Donations and volunteers have continued to pour in to help a group of Jetmore residents working on a project they have coined "Extreme makeover: Schutte Editon."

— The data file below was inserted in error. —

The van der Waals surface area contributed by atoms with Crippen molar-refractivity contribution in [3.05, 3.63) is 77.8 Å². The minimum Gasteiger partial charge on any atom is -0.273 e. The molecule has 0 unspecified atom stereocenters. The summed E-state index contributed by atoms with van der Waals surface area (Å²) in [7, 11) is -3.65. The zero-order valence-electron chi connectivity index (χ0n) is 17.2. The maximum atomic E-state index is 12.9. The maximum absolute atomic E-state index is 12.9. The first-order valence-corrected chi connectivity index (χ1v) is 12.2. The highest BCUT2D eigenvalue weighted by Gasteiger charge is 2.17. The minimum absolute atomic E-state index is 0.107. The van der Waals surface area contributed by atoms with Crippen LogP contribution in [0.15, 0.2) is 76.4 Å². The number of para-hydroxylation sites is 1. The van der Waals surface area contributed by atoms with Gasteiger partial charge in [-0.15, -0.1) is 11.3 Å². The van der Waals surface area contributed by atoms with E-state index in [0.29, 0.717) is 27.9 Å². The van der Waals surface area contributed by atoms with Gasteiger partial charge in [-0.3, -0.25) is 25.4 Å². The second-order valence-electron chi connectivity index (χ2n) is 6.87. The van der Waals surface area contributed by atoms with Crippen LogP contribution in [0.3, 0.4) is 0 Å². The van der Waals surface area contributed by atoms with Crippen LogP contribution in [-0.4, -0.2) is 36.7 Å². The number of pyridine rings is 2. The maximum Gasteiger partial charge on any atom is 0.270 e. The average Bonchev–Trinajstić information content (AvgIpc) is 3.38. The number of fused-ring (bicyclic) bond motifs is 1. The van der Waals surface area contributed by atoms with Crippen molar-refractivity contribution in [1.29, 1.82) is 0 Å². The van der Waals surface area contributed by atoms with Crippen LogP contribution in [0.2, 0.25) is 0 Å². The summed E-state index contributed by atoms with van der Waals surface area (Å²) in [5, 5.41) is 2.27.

Donations and volunteers have continued to pour in to help a group of Jetmore residents working on a project they have coined "Extreme makeover: Schutte Editon." And after six weeks of renovations and updates, an open house was held last weekend at the former Schutte residence. The Schutte family moved from Jetmore to Halstead in August. The family's second youngest child, Dyron, was killed in a car accident Jan. 3. Denise Schroeder organized the workforce. "To think of what has happened, and who has been part of this project, in the last six weeks is beyond amazing. I am confident that God was the designer of this project," Schroeder said. In the beginning stages of Extreme Makeover: Schutte Edition, a small group of people hoped to ease the financial burden of the Schutte family by helpng to sell the house. The team aimed to finish the renovations in two to three weeks and spend about $1,500. But after word of the project began to spread, Extreme Makeover: Schutte Edition hit the ground running. Schroeder estimated donation from businesses totaled $10,530. Private financial donations added up to $1, 515. And donations of products, supplies and labor for the project had an estimated donation value of $8,886, according to Schroeder. "I would like to thank everyone for being part of this story — whether following the newspaper stories, watching in on Facebook, praying, sharing the story with others, donating, working," she said. "It was full of faith and my appreciation is beyond words. Thank you isn't enough!" For Schroeder, the "hard part" of Extreme Makeover: Schutte Edition is over. "Now we are praying for a sold sign," she said. Although no offers have officially been made on the house, Schroeder said she has leads on four potential buyers. Deana Schlereth of Coldwell Banker is donating her role as realtor to help sell the Schutte house. Diana Schutte, the mother of the Schutte family, said her family has enjoyed keeping up with the project, even though they are still healing from their loss. "The last two months have been unbearable for our family," Schutte said in an e-mail. "Finding out about all the updates and hearing of all the wonderful businesses and kind people who are donating so much has given us a refreshing outlook on life." And while the updates and donations have been highlights in a dark time for the family, the idea of selling their old home is still difficult to face. "I'm a little nervous about selling the house. I am afraid it will be a fresh new wound and another bout of mourning will take place," Schutte said. "It was the house we brought Dyron home from the hospital in, the house he giggled for the first time, the house he took his first step. It will be heart-wrenching, yet we need it to sell to be able to move forward: financially and emotionally." And moving forward is something the Schutte family, and the proponents of Extreme Makeover: Schutte Edition will without a doubt help each other to do. Follow Abigail on Twitter, @Abigail_dcglobe.